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Saving Animals: One Ride At A Time

It’s a Sunday morning, and we are waiting for the passengers for our ride to Kansas City. There are 23 passengers to be exact. All kittens from five litters that need a ride to Unleashed Pet Rescue in Mission, Kansas.

I volunteer as a transporter, which means that I help get dogs, cats, or other animals from shelters where they might be euthanized to rescues, fosters, or adopters.

A Day in the Life of a Transporter

A Day in the Life of a Transpo

A typical scenario goes like this:

A volunteer goes through a kill shelter and finds animals that are going to be euthanized. They gather as much information as they can about the animal and put the information out with a picture of the animal on Facebook. The post is shared to as many rescues as possible, hoping that a rescue, foster, or adopter can be found before the animal’s time at the shelter is up. If a rescue can take the animal, it is tagged for that rescue.

Then comes the complicated part.

The animal may be in Texas, while the rescue that can take it is in Colorado. Since rescues rely on donations and adoption fees to continue their work, they usually don’t have the money to send someone to get the animal.

That’s where transporters, like me, come in.

The first step is to get the information to a run coordinator. The coordinator figures out the mileage between the shelter and the rescue, the easiest route, and breaks down the run into manageable “legs” with a drive time of an hour to an hour and a half. Then another post goes out to Facebook groups like Wichita KS Area Transporters to ask for help.

Depending on the distance, you may have anywhere from 1 to 10 drivers that are needed. As people fill the “legs”, they coordinate with the drivers before and after them on pick up and drop off spots. These coordinators and drivers are all people doing this on a completely volunteer basis.

As for the kittens my daughters and I transported, they were lucky enough to get fully vetted to make sure they are healthy, and they also got spayed or neutered. Hopefully, they will soon find new forever homes. Disclaimer: in the picture, the kitties aren’t in their crate because we stopped to give them water. They were definitely in crates during the transport!

Why We Transport

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Brian Van Auken and a rescue.

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Amy Miranda's pit bull rescue.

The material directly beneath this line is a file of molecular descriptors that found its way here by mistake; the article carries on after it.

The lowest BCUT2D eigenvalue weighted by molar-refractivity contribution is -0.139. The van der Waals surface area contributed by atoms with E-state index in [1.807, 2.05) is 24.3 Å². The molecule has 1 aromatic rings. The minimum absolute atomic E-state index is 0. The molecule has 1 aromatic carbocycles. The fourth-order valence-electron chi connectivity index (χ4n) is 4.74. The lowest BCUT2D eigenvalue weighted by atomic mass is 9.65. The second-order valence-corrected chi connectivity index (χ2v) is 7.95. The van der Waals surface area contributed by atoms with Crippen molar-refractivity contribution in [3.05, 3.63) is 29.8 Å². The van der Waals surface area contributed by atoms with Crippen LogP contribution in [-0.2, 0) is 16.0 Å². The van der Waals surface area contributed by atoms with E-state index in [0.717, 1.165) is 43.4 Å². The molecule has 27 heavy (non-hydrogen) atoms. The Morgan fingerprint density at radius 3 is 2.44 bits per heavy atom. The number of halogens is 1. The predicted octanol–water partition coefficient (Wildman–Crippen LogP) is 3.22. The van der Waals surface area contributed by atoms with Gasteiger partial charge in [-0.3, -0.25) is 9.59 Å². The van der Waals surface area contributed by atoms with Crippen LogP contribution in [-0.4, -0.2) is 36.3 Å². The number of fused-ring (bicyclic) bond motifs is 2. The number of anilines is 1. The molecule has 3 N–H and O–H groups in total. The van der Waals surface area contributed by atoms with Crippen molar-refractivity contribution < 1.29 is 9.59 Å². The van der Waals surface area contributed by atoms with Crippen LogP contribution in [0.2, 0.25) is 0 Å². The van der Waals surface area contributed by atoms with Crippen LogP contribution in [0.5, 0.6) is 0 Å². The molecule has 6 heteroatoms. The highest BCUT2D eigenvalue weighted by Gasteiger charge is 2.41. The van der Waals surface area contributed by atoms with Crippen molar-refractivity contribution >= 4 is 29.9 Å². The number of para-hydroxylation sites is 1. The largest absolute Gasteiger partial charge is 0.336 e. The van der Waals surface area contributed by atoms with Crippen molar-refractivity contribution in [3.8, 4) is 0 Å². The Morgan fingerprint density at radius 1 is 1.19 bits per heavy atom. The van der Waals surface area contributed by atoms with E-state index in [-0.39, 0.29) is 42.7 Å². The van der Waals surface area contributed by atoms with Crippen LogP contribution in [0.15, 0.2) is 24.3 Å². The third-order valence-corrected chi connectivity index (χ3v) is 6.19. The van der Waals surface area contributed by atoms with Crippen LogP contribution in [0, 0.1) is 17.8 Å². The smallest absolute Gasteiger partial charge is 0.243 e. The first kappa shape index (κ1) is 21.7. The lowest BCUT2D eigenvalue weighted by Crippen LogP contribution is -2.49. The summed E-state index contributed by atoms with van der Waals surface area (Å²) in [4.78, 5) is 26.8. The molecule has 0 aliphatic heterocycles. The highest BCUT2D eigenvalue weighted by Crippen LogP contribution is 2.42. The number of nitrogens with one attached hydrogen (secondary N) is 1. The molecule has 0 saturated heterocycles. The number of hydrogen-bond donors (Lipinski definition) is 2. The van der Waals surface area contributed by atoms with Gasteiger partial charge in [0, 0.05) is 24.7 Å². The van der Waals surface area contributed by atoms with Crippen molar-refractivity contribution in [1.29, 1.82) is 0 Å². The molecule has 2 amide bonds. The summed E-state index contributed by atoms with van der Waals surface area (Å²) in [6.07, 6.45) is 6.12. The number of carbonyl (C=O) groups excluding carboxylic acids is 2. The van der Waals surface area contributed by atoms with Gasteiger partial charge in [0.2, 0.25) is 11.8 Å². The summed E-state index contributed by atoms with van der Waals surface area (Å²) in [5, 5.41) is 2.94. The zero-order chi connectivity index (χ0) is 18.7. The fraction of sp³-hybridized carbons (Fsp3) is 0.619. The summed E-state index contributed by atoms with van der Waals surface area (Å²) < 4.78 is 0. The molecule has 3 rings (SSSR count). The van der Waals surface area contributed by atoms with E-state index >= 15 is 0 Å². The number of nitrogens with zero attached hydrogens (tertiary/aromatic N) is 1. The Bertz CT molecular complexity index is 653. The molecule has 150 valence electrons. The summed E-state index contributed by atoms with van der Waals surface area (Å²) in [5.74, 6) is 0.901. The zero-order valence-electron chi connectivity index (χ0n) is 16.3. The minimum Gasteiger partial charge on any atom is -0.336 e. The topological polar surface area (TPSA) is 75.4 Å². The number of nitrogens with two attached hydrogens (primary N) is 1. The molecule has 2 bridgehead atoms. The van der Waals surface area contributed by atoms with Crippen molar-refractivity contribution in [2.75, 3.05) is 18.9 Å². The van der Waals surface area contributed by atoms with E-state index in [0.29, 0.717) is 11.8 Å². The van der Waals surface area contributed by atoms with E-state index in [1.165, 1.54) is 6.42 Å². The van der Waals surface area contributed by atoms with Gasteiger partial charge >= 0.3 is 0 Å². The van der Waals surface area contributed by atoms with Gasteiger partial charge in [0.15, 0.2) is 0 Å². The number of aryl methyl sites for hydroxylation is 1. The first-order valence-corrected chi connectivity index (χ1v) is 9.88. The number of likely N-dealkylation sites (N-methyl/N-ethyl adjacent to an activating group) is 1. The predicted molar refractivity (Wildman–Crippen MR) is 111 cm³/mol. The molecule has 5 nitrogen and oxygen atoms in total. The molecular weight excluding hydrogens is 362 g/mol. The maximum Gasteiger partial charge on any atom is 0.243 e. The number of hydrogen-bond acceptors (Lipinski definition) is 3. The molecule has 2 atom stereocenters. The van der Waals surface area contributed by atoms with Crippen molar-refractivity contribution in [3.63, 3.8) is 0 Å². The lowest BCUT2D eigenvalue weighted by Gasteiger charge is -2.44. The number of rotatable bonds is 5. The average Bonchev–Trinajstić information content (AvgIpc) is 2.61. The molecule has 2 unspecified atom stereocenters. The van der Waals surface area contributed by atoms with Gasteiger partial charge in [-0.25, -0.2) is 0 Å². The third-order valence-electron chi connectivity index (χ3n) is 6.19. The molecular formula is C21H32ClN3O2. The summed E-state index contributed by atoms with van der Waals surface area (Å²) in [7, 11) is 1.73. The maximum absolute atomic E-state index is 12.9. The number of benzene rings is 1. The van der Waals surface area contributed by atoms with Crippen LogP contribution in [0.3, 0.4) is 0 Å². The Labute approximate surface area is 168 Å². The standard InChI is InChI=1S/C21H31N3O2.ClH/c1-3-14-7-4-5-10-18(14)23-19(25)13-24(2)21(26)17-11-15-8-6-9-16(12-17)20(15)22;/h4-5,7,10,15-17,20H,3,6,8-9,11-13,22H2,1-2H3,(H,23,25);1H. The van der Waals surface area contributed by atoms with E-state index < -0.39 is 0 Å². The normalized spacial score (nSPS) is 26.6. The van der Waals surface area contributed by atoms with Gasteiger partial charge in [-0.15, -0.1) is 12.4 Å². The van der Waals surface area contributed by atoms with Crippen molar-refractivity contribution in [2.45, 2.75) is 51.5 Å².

I asked some of my fellow volunteers why they transport. Brian Van Auken, who has been transporting dogs for about three years said:

“I transport primarily for Big Dog Huge Paws, which is a rescue for giant breeds. Most of our dogs come from Oklahoma City and head anywhere from Nebraska, Wyoming or Colorado. One of my first transports was a puppy who went to Montana, and his forever dad was actually from my town, and this pup had a beautiful home. It’s so rewarding. Being in rescue, I see the worst of the worst, so when I see where they end up, my heart is full.”

Amy Miranda sent me pictures of a sweet pit bull from a transport in 2016. She said:

"Starved, abused and seized by the Sherriff. The vet murdered his two brothers. That's the past, not looking back."

The dog spent the night at her house and she was off to another rescue the next day. Luckily, this sweet boy was quickly adopted by a vet tech from K-State.

Getting Involved

If transporting is something that you would be interested in, there are several groups on Facebook. I belong to the following groups, but there are many more!

Coordinators will post their “runs” with the day and the times of each of the legs in the group, and whoever can help simply comments on the post with what leg they can fill. The important things about volunteering for a run are:

  1. If you volunteer, be prepared to honor that commitment.
  2. Follow the guidelines of the rescue for securing and transporting the animal, which will often include rules like having a collar and a harness on a dog with a leash on both, because rescue dogs have been known to bolt or try to bolt on transports because they get excited, scared, or confused by all the new activity.

“Never doubt that a small group of thoughtful, committed citizens can change the world; indeed, it's the only thing that ever has.” - Margaret Mead


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